Street lights and council buildings in East Sussex will be powered by 100 per cent renewable electricity from next year, says East Sussex County Council.
The decision comes after millions of people around the world took to the streets today on the first day of a week-long climate change protest.
Under the new environmentally-friendly contract, all electricity used by the county council will come from renewable sources from April next year, said a council spokesman.
It means all 40,000 of the county’s street lights and illuminated signs, as well as libraries and council buildings, will be powered only from electricity generated from sources such as wind, tidal and solar power, they said.
The decision was taken by councillor Nick Bennett, county council deputy leader and lead member for resources, at his lead member meeting today (Friday, September 20).
He said: “As a council, we’ve taken huge strides in recent years towards cutting our carbon emissions, which have more than halved in the past decade.
“The new contract allows us to do even more to meet our target of reducing our carbon footprint by three per cent every year, while still obtaining a good deal for our electricity.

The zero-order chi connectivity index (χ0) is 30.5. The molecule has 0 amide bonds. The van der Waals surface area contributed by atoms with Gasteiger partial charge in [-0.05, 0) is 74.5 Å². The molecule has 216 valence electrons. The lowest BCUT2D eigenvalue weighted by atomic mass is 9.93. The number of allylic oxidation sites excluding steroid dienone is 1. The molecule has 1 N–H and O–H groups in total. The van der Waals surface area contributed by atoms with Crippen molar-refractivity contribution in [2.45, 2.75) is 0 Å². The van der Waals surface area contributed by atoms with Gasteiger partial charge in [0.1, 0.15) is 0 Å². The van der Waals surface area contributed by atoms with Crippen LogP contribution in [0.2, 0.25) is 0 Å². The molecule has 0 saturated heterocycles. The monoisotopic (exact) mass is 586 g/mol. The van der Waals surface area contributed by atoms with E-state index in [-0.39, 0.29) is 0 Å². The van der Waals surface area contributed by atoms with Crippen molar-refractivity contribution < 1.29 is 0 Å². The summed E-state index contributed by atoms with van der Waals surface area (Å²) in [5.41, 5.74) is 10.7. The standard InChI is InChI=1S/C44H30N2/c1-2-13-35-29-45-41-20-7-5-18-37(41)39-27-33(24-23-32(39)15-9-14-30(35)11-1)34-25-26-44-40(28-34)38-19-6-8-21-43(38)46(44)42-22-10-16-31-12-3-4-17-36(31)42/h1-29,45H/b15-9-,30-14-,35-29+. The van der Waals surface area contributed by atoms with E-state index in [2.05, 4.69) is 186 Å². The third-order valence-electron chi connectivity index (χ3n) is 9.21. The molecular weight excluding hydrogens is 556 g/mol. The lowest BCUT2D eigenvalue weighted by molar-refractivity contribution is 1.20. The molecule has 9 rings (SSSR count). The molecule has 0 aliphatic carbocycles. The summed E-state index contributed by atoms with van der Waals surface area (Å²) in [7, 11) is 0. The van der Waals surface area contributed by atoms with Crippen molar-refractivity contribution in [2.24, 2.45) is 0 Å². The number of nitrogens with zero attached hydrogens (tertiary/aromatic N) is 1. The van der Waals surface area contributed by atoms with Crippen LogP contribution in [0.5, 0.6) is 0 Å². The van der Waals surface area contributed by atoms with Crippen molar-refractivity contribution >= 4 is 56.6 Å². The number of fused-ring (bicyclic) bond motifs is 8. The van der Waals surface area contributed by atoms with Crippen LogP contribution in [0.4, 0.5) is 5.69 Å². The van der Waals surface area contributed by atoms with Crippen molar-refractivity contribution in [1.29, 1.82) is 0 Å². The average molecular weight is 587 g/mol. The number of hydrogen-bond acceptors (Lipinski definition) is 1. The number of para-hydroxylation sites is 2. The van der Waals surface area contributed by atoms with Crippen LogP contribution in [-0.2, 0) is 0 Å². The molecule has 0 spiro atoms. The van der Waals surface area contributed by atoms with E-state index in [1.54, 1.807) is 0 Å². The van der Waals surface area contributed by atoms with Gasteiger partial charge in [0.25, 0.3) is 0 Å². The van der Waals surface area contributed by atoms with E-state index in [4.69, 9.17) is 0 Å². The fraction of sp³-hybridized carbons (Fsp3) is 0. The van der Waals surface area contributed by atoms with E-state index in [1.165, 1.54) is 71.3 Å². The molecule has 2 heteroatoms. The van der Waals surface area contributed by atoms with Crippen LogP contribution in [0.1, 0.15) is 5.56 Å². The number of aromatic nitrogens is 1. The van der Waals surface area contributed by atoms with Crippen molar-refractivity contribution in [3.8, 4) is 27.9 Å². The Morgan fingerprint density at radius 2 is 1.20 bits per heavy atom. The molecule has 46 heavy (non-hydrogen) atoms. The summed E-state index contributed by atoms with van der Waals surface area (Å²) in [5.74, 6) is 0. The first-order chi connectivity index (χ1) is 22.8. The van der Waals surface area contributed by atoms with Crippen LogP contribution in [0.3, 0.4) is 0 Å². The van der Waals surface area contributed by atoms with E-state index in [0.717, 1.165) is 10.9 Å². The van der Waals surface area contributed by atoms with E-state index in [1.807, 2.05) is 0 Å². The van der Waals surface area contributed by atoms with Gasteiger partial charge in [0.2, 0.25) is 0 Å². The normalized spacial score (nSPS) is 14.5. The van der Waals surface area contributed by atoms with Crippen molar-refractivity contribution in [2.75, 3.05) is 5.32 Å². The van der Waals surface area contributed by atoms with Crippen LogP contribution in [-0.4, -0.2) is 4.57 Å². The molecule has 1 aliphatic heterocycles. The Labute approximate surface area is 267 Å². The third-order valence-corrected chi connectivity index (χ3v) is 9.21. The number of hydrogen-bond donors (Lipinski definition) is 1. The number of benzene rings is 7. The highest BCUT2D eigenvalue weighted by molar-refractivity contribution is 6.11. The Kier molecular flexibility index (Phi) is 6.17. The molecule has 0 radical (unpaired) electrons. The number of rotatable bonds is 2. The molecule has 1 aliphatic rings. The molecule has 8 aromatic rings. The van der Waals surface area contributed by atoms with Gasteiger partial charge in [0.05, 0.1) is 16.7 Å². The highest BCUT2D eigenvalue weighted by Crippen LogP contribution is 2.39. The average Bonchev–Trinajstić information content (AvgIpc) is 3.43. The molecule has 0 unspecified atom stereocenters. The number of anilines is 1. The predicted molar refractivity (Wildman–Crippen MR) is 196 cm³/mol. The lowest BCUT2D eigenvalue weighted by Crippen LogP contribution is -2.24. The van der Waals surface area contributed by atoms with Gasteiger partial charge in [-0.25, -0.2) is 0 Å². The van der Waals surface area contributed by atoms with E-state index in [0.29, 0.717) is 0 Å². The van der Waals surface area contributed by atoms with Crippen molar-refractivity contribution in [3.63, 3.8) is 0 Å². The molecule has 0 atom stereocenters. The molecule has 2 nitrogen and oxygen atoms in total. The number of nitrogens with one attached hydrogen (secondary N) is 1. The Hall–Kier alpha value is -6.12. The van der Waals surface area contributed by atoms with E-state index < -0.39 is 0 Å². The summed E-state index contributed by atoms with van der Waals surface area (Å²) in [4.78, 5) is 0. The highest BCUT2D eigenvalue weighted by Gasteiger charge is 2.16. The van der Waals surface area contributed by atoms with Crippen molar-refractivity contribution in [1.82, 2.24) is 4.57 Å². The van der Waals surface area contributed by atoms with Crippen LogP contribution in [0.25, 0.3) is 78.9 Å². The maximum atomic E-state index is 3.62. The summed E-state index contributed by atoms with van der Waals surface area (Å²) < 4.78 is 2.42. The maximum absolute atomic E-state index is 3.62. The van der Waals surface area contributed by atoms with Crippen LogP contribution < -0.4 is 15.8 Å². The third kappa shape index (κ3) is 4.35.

“On a day when millions of people around the world are marching for climate action, the council is doing its bit to tackle the climate emergency and to reduce greenhouse gas emissions.”
A spokesman said the council is also to encourage schools, which are responsible for agreeing their own energy contracts, to sign up to the 100 per cent renewable deal, secured via Government procurement organisation Crown Commercial Service.
The spokesman added: “While the prohibitively high cost means the council won’t be switching to 100 per cent renewable gas yet, this will be reviewed every six months with the aim of switching when it’s possible to obtain a deal which allows the council to get value for money for taxpayers.”